Utilizing Hair Stylists as Lay Health Educators for Cardiovascular Disease
African Americans have a substantially higher rate of cardiovascular disease and events when compared to individuals of other races. In Philadelphia, African American women in particular have higher than average incidences of high blood pressure, obesity, and diabetes; all factors that increase the risk of adverse cardiovascular events. Although it is known that lifestyle choices greatly influences the risk of cardiovascular disease (CVD), a general lack of knowledge about key risk reducing factors may play a crucial role in the increased rate of heart disease among African American women. The purpose of this study was to develop a pilot intervention designed to train West Philadelphia hair stylists about CVD allowing them to act as lay health educators to their clients. Two 2-hour heart disease educational seminars were conducted with a total of 21 participants. Each participant completed a pretest and posttest survey. Participants were contacted for follow up 11 months post intervention. Data were collected, cleaned, coded and entered into an excel database. Quantitative analysis showed a significant increase in overall heart disease knowledge. Mean scores of knowledge questions increased from 15.95 to 18.29, t(20)=3.02, p,<.05 from pretest to posttest. Analysis also revealed a positive change in stylists beliefs and attitudes regarding CVD. Stylists reported that the major barriers to communicating with their clients about CVD were lack of knowledge and self-confidence. This study supports findings of current literature that hair stylists can be a vital resource to educate African American women on heart disease and various health initiatives. Integration of activities to increase stylists self-confidence and expansion of the educational workshop beyond CVD may serve to strengthen replication of this intervention.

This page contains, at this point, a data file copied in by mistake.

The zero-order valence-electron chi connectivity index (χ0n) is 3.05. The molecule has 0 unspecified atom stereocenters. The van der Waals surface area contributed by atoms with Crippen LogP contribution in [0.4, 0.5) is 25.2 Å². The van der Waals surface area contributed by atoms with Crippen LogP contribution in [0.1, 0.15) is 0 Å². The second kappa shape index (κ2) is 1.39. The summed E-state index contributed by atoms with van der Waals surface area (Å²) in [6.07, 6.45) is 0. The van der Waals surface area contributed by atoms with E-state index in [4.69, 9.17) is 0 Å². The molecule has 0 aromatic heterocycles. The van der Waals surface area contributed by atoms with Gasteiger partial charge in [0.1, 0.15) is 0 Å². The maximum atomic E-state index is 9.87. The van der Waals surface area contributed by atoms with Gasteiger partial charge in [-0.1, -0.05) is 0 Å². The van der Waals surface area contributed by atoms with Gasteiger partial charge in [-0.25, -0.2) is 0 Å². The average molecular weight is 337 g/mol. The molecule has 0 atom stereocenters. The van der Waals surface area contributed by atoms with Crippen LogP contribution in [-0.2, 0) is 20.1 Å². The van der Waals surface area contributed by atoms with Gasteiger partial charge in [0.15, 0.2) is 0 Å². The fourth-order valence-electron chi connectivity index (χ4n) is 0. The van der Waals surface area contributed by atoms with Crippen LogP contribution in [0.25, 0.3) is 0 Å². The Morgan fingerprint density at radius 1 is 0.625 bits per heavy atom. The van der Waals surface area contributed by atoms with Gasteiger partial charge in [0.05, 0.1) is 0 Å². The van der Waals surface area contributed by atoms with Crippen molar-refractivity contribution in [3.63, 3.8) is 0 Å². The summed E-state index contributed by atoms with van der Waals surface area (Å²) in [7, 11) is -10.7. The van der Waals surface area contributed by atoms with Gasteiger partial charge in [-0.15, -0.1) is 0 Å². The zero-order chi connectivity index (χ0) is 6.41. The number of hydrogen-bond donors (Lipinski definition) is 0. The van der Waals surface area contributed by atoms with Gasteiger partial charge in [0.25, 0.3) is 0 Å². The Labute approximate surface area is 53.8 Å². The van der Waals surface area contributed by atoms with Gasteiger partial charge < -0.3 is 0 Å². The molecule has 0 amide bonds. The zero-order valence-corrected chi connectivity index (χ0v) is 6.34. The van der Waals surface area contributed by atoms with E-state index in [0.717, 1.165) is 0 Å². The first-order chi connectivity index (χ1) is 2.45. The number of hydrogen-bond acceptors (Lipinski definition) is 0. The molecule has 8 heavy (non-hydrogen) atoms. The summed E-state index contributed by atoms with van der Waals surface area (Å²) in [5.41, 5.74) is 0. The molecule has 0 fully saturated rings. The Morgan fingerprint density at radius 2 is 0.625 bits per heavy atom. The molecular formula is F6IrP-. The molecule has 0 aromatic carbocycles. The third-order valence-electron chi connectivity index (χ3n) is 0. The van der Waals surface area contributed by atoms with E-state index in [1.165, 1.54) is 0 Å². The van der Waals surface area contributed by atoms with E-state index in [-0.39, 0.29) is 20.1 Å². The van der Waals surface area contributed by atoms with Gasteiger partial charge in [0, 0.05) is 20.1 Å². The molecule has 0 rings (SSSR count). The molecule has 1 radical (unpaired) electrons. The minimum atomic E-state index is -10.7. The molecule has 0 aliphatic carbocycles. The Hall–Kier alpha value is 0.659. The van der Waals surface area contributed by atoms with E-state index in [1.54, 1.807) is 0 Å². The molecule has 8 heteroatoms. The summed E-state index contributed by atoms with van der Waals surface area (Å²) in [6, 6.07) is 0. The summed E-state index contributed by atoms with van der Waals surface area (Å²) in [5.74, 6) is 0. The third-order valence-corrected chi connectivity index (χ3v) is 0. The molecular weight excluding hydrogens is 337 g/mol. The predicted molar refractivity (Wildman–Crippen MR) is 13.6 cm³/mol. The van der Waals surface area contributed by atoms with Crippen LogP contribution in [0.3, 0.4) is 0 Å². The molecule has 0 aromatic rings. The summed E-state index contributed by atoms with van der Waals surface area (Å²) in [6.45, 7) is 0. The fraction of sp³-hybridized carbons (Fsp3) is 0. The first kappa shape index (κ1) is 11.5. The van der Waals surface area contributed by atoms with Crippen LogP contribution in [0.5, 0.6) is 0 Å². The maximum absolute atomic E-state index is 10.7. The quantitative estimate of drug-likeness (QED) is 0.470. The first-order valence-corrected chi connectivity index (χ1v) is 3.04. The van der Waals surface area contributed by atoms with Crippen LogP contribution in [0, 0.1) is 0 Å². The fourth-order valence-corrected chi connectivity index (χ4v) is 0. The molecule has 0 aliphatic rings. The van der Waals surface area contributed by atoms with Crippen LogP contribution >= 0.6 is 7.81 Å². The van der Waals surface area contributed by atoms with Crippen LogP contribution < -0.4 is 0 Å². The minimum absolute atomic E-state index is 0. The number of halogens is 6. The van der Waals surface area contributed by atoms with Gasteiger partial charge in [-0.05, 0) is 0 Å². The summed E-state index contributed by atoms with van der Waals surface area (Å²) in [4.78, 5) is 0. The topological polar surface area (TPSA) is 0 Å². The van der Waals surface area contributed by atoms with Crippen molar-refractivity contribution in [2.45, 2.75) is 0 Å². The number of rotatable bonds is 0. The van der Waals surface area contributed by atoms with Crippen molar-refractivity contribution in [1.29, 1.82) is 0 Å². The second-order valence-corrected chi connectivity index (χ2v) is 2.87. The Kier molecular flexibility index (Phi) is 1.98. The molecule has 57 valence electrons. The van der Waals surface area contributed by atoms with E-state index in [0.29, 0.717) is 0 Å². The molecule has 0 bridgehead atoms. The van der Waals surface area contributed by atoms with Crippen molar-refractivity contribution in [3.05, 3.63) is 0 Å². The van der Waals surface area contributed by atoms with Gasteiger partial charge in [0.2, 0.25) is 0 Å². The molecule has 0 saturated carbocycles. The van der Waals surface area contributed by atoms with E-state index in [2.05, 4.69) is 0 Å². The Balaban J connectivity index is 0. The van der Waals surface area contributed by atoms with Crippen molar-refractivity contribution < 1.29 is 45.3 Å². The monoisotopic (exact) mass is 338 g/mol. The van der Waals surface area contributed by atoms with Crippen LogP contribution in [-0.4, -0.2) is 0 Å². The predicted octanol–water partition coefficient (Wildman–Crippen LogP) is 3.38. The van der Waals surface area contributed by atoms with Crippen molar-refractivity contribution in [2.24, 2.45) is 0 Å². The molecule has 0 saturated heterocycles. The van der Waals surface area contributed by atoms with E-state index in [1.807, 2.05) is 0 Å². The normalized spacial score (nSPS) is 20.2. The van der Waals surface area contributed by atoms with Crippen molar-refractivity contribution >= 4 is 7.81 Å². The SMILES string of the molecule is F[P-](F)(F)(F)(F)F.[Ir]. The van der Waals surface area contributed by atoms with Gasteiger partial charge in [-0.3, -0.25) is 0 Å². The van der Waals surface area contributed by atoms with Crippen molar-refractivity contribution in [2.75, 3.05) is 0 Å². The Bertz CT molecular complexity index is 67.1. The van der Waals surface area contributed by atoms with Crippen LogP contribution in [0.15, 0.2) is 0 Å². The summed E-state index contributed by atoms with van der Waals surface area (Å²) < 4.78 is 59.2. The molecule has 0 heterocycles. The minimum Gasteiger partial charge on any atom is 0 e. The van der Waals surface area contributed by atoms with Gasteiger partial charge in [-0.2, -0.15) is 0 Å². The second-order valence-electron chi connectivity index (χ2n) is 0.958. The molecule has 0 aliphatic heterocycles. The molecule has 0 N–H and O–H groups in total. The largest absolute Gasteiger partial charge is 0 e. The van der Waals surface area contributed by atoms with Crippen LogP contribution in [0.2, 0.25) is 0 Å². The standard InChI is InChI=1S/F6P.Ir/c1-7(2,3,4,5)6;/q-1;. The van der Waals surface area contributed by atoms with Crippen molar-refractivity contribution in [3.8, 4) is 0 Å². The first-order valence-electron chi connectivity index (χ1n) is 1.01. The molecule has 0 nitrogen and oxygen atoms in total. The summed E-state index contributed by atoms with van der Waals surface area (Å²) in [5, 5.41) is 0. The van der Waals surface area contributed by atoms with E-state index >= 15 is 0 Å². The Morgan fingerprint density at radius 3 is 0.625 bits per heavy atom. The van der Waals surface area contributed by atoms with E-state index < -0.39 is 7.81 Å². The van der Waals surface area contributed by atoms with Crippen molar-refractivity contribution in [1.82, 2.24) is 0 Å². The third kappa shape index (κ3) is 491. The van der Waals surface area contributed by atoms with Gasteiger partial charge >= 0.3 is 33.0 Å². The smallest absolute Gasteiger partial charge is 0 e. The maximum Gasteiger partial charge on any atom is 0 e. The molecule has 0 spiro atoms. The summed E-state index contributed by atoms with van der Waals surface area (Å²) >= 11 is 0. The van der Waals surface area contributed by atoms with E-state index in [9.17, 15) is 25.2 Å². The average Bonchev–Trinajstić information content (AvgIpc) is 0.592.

Presentation: 22 minutes
Recommended CitationBrown, Neesee, "Utilizing Hair Stylists as Lay Health Educators for Cardiovascular Disease" (2013). Master of Public Health Thesis and Capstone Presentations. Presentation 92.